Whitfield: Wiscasset selectmen should be part of Boothbay Region’s long range education talks

Sun, 11/26/2023 - 8:45am

    Wiscasset Selectmen’s Chair Sarah Whitfield wants board representation at Alternative Organizational Structure (AOS) 98’s long range planning committee meetings. In a selectmen’s meeting Nov. 21, Whitfield said she was not happy to learn other towns had selectmen and school committee members at a planning committee meeting, but Wiscasset’s selectboard, she said, was not invited. 

    “I think it’s very important that we be at the table as well, particularly because ... at least personally I believe this is a turning point, particularly now that Boothbay has turned down the two ballot measures that they had” on would-be building projects. 

    In email responses Nov. 22, Whitfield confirmed she was referring to that committee’s first meeting, Sept. 26. The Boothbay Register reported Wiscasset Superintendent of Schools Kim Andersson, Wiscasset School Committee Chair Jason Putnam and other representatives from Boothbay, Boothbay Harbor, Edgecomb, Georgetown, Southport and Wiscasset were there, including members of selectboards and school boards, Boothbay Town Manager Dan Breyer and AOS 98 Superintendent Robert Kahler.

    Committee Chair Kelly James answered Wiscasset Newspaper’s email questions Nov. 22. “It was not our intention to exclude any part of any of the surrounding communities,” James wrote. “We cast the invitation net as wide as we could based on the means at our disposal. I’d like to extend an apology to the Wiscasset selectboard if they did not receive an invitation, as that was never the intent. I’d love to have them join the next meeting.”

    James said the next one has not been set due to the holidays. “After the new year we will figure out a date.”

    Whitfield voiced her view Nov. 21 during public comment after resident Kim Dolce renewed her questions on the work of the future of the schools committee. Wiscasset voters called for the committee to look at expansion, consolidation and the status quo. Dolce maintained the committee has not documented why a K-8 school department would need two schools; by her “rough estimate” she submitted, Wiscasset Middle High School “would more than accommodate a one-school scenario.”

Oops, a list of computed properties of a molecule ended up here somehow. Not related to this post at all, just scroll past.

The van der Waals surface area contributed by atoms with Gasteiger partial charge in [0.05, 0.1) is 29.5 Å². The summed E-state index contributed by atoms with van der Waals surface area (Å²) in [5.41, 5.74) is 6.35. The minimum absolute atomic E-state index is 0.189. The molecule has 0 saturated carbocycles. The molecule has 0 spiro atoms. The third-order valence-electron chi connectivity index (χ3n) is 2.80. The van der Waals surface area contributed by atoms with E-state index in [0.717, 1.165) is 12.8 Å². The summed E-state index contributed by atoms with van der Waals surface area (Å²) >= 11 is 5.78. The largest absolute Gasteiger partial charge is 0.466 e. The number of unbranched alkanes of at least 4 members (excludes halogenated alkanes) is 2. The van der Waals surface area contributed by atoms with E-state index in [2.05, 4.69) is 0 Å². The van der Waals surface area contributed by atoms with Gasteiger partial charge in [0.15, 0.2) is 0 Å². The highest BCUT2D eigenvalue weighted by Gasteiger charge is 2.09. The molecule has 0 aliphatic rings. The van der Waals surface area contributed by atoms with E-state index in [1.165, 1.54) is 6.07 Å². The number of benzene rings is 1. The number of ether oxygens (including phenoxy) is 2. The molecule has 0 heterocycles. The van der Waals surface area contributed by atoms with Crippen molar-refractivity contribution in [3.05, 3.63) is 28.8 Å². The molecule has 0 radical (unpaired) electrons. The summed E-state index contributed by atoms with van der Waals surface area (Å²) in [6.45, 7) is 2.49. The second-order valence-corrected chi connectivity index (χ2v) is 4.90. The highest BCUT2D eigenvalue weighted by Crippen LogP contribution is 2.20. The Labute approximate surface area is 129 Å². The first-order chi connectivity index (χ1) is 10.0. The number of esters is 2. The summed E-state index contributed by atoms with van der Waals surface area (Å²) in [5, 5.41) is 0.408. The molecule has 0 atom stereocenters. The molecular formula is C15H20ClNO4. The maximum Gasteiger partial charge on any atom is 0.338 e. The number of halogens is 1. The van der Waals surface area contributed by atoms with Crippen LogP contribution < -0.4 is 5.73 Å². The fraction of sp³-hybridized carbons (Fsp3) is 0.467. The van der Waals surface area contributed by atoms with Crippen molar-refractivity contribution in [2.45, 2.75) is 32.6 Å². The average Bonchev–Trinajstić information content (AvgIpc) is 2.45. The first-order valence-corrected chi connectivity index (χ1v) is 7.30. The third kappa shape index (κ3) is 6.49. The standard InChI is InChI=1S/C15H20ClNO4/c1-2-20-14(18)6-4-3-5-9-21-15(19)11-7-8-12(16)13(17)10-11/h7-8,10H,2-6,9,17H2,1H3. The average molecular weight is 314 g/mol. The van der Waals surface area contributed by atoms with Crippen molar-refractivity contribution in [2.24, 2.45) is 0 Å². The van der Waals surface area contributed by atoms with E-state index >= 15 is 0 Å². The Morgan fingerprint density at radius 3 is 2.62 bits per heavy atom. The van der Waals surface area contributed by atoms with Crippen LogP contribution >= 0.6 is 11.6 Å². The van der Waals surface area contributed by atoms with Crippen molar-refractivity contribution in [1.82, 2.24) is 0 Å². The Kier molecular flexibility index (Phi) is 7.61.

Dolce called on the board to have the future of the schools committee or a new committee “fully examine the consolidation scenario as mandated by a town vote.” She also again said she hoped there will be a public meeting. Whitfield, selectmen’s liaison to the committee, apologized for not getting Dolce an answer to a question. “And I still will get it for you, I just have not yet,” Whitfield told her.

    Dolce read aloud from her handout to the board, “The increased discussion both locally and regionally about school expansion and the construction of new schools as well as the work of the Comprehensive Plan Committee should be enough to impress upon you the importance of a complete and unbiased report covering all scenarios that were mandated by a resounding town vote of 274/135.”

    The committee’s first report, released last summer, stated discontinuing grades nine throughout 12 would not cut transportation costs or spare the department financial responsibility for those students; and risks costing taxpayers hundreds of thousands of dollars.

    Nov. 27, Whitfield responded to Wiscasset Newspaper’s email questions on the committee. As liaison, she has helped with agendas and scheduling meetings. Whitfield wrote: “We do not have an expected date for the second report and have not met since we put out the initial report earlier this year. I do still plan to get an answer to Kim Dolce's followup question about exactly why all students wouldn't fit in one building.

    “We need to talk about this with the committee and then figure out the most appropriate course of action, but,” Whitfield added, she and at least Chair Duane Goud “agree there needs to be a wider scope than just this committee. And that's starting to happen with the (AOS 98 long range planning) group ... and other towns are interested in a bigger conversation. Plus, the comprehensive plan will have at least one session around education where the public will get to share their hopes and preferences for education. This committee was formed when there wasn't really that kind of interest from other towns so the landscape there has changed. So ultimately I hope we can change course a bit in a way that honors the voters’ wishes to plan for the future and answer those questions but also include the surrounding communities and the possibilities that may exist now.”